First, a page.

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Title: Deciphering liver fibrosis with next generation omics
Authors: Sabater Olivas, Laura
Issue Date: 2021
Publisher: Newcastle University
Abstract: Fibrotic diseases underpin around 45% of all chronic diseases and deaths in the western world. In particular, chronic liver diseases represent a major threat to the public health affecting around 1.5 billion people in the world and accounting for 2 million deaths annually. Hepatic fibrosis is a progressive pathology characterized by a dysregulation of the woundhealing response, resulting in extracellular matrix (ECM) accumulation. Hepatic Stellate cells (HCSs) are the major contributor to ECM deposition in liver diseases. Thus, HSCs are crucial for liver fibrosis progression. Understanding molecular mechanisms of HSC activation is therefore of major interest in study of liver fibrosis. To this end, miRNA sequencing during HCSs activation time-course was employed, which showed significant differences in miRNA expression which may be important for fibrosis progression. 2D cultures are widely used in the study of liver disease. However, they do present limitations, which can be overcome by the use of Bioreactor-cultured Precision cut liver slices (PCLSs) technology developed in our lab. Using this technology, human PCLSs were created and RNA sequencing, proteome and secretome analysis performed. In this thesis, I showed that fibrotic PCLSs present differential gene/protein expression patterns that could be associated with the fibrotic outcome. Previous studies in our lab reported an epigenetic mechanism that generated heritable adaptation in wound healing response in male rats. The adapted rats showed significant fibrogenesis/fibrosis reduction. I was interested in studying the mechanism behind the adaptation. Using omics techniques, I analysed gene expression pattern in adapted livers and differences in DNA methylome and proteome in sperm, as potential mechanism for adaptation transmission. Moreover, I studied the potential of adaptive inheritance transmission via female lineage. This study provides evidence of i) the importance of miRNA during HSCs activation, ii) differential gene/protein expression patterns associated with the fibrotic outcome in human liver, iii) differential gene expression in adapted livers and epigenetic modifications in sperm as a putative mechanism of the adaptive response transmission. This adaptive response was absent in female offspring, suggesting only males can transmit the adaptation.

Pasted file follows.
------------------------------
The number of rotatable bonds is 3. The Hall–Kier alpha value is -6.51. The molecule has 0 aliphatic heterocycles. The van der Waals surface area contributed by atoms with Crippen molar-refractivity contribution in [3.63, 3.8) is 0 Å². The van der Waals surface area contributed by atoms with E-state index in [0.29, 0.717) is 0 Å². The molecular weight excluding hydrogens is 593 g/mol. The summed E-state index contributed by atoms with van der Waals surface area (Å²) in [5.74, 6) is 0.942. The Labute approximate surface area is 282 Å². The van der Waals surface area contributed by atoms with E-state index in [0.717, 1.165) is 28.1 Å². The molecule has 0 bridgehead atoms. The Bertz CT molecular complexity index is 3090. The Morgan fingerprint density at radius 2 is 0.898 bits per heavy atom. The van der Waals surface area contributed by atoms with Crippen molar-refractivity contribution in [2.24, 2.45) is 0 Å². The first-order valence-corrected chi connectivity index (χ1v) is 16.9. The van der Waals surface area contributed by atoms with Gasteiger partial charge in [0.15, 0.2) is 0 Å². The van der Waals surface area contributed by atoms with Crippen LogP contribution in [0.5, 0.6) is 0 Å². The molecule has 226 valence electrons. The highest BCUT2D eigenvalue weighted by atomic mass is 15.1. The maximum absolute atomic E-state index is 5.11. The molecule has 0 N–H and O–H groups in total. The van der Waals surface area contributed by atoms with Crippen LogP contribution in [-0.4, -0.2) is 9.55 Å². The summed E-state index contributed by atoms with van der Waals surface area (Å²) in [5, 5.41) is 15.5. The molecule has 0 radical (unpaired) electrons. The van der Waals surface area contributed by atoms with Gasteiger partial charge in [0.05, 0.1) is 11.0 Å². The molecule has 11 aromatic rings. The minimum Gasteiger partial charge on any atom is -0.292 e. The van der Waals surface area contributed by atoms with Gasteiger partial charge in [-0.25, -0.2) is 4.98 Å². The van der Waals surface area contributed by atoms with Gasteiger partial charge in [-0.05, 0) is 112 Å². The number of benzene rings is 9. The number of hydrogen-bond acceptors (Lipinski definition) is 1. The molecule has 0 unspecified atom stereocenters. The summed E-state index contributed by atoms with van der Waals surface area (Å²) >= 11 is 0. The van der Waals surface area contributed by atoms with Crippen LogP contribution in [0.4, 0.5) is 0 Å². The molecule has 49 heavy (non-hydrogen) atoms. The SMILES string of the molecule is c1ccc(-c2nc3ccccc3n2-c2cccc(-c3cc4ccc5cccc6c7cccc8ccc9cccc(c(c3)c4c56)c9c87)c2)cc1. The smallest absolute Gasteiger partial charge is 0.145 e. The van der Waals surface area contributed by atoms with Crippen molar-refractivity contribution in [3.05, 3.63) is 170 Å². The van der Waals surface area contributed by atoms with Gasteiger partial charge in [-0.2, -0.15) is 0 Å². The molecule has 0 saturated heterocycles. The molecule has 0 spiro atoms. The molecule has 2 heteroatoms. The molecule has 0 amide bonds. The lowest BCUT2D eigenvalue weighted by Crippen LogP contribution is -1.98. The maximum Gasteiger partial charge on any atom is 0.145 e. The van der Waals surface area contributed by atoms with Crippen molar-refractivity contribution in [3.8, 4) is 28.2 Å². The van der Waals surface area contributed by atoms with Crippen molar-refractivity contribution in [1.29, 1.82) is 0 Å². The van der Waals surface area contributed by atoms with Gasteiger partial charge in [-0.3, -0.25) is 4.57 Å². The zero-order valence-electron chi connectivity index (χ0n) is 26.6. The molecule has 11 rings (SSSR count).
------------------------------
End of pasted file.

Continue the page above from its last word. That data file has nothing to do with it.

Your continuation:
Description: Ph. D. Thesis.
Appears in Collections:Biosciences Institute

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Sabater Olivas 170084433 appendix.pdfAppendix3.14 MBAdobe PDFView/Open
dspacelicence.pdfLicence43.82 kBAdobe PDFView/Open

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